April 11, 2020

How pandemics shaped our world

Germs, Genes, & Civilization. How Epidemics Shaped Who We Are Today

From Chapter 11:
In his futuristic work The Shape of Things to Come, published in 1933, H. G. Wells relies on a novel plague to eliminate half the population of Earth in 1955–1956 and usher in a new era. Although this epidemic was largely modeled on the Black Death, Wells had his “maculated fever” waft around the world on the wind instead of spread by fleas. His fictitious disease emerged from captive baboons in the London Zoological Gardens. The Shape of Things to Come was written as a prediction of the future in an age when most scientists foresaw only the eventual eradication of infectious disease, not its resurgence.
So what should we predict? First, let’s consider the global situation. The British Empire was the last great civilization. Improved hygiene, originating from the industrialized West, led to worldwide decreased infant mortality. That, in turn, created a population boom that undermined the profitability of the European colonial empires. Despite poor hygiene and rampant disease relative to the industrial nations, the birth rate still outstrips infant mortality in Third World countries. The ongoing population explosion is the single most important biological trend in today’s world.
Denser populations, coupled with poverty, are promoting the spread of disease. Although tuberculosis is in the lead right now, most of those infected do not fall ill. As the remaining sensitive humans are weeded out, the incidence of TB in the Third World will begin to decline naturally, just as it did in Europe a century ago.
In the advanced nations, AIDS will affect homosexuals and intravenous drug users but have marginal impact on the mainstream. Its major effect, especially in the United States, will be to increase the cost of health care in the inner cities. This will help enlarge the growing gap between rich and poor. In Africa and, to a lesser extent, other third world regions, AIDS will thin out the promiscuous and malnourished, and favor the spread of religious puritanism, particularly, Islamic sects.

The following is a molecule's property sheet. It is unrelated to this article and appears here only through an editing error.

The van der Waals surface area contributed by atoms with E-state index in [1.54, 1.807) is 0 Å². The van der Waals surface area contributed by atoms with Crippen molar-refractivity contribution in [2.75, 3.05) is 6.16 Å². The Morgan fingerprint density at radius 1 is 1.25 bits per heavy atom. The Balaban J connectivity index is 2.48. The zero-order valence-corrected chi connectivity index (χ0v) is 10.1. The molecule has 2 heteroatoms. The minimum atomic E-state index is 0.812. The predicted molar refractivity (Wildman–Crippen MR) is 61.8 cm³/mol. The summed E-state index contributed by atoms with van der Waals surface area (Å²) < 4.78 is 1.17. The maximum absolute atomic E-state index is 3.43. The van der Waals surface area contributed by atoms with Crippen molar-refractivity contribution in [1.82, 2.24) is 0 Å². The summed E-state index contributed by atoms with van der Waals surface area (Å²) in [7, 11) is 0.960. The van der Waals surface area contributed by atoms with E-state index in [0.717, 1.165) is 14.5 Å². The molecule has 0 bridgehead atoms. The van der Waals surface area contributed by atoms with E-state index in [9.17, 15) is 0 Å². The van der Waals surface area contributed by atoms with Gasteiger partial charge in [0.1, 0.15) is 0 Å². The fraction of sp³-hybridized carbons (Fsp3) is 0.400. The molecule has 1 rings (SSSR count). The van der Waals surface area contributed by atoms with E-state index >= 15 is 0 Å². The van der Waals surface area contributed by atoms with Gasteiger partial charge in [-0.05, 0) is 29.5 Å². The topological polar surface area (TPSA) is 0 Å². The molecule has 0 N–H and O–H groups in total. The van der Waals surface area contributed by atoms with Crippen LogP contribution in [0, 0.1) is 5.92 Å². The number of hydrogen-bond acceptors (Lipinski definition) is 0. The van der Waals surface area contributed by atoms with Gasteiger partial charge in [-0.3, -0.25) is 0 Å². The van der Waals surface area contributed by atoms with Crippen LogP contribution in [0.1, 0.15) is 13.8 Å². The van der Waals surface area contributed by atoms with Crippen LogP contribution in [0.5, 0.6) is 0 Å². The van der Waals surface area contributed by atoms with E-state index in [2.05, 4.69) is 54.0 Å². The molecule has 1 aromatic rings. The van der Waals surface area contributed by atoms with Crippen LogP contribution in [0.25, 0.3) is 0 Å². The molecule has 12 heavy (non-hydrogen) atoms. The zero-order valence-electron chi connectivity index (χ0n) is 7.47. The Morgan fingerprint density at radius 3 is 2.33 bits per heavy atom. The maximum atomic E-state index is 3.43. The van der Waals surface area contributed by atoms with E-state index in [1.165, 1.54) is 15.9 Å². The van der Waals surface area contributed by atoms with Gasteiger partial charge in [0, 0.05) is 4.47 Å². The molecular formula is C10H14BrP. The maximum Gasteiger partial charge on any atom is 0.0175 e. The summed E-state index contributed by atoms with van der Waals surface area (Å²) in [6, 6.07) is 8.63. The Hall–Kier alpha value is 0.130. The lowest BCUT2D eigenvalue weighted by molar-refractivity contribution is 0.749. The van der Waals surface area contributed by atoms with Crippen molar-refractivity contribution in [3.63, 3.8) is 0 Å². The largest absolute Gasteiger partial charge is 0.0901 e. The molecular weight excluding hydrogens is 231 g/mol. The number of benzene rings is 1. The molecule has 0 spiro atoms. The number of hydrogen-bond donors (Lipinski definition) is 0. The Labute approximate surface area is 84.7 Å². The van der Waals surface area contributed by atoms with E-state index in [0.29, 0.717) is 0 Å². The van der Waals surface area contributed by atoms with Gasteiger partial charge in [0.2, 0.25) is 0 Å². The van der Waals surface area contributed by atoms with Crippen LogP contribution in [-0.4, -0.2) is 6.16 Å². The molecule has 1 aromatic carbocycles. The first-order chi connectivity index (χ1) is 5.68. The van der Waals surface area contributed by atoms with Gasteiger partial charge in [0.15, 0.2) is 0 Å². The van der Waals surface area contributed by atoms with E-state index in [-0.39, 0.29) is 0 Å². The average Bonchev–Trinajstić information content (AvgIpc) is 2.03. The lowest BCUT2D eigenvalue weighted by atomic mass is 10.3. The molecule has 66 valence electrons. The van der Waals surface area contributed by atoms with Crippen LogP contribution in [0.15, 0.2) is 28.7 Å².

Still more serious, in my opinion, are malaria and other insect-borne infections that are spreading in the tropics. Rising world temperatures promote the spread of insects that transmit many tropical or subtropical diseases. Human construction and irrigation projects are helping, as is the steady increase in insecticide resistance among the insect carriers. An ugly long-term threat is the possible adaptation of tropical viruses to be carried by insects that survive in colder climates

PS. Further reading

Fascinating classics written long ago that are still good reading:
Defoe, Daniel. Journal of the Plague Year. New York: New American Library, 1960. (Original edition 1723.)
Although a work of fiction, the author lived in times when the bubonic plague was still around.
Nightingale, Florence. Notes on Nursing: What It Is and What It Is Not. New York: Dover Publications, 1969. (Original edition 1859.)
For a nice little old lady, Florence Nightingale was amazingly blunt and opinionated. She made generals tremble in their shoes. She would have made Hillary Clinton wilt!
Most important modern works:
Ewald, Paul W. Evolution of Infectious Disease. Oxford: Oxford University Press, 1994.
Seminal work on the evolution of infectious disease from the modern genetic and evolutionary viewpoint. Rather academic.
Herlihy, David. The Black Death and the Transformation of the West. Cambridge, MA: Harvard University Press, 1997.
Expounds the idea that the Black Death was responsible for the emergence of Western democracy.
McNeill, W. H. Plagues and Peoples. Garden City, NY: Anchor Press, 1976.
The most important single source that summarizes and explains the idea that epidemics affected human history.
Zinsser, Hans. Rats, Lice & History. Boston: Little, Brown and Company, 1934. (Reprinted quite frequently.)
Classic on typhus fever and history from the viewpoint of a microbiologist.
Narrow in focus, yet fascinating:
Cantor, Norman F. In the Wake of the Plague. New York: Free Press, 2001.
How the Black Death remodeled European society.
Cockburn, Aidan, and Eve Cockburn. Mummies, Disease and Ancient Cultures. Cambridge, U.K.: Cambridge University Press, 1980.
Grmek, Mirko D. Diseases in the Ancient Greek World. Baltimore: Johns Hopkins University Press, 1989.
A selection of other interesting books:
Cartwright, Frederick F., and Michael D. Biddiss. Disease and History. New York: Dorset Press, 1972.
Crawford, Dorothy H. Deadly Companions. Oxford: Oxford University Press, 2007.
Diamond, Jared. Guns, Germs and Steel. New York: W. W. Norton, 1998.
Garrett, Laurie. The Coming Plague. New York: Penguin Books, 1995.
Oldstone, Michael B. A. Viruses, Plagues, and History. New York: Oxford University Press, 1998.
Preston, Richard. The Hot Zone. New York: Random House, 1994.
Wills, Christopher. Yellow Fever, Black Goddess: The Coevolution of People and Plagues. Reading, MA: Addison-Wesley, 1996. (First published in the United Kingdom by HarperCollins as Plagues: Their Origins, History and Future.)

PS. The exit of the lockdown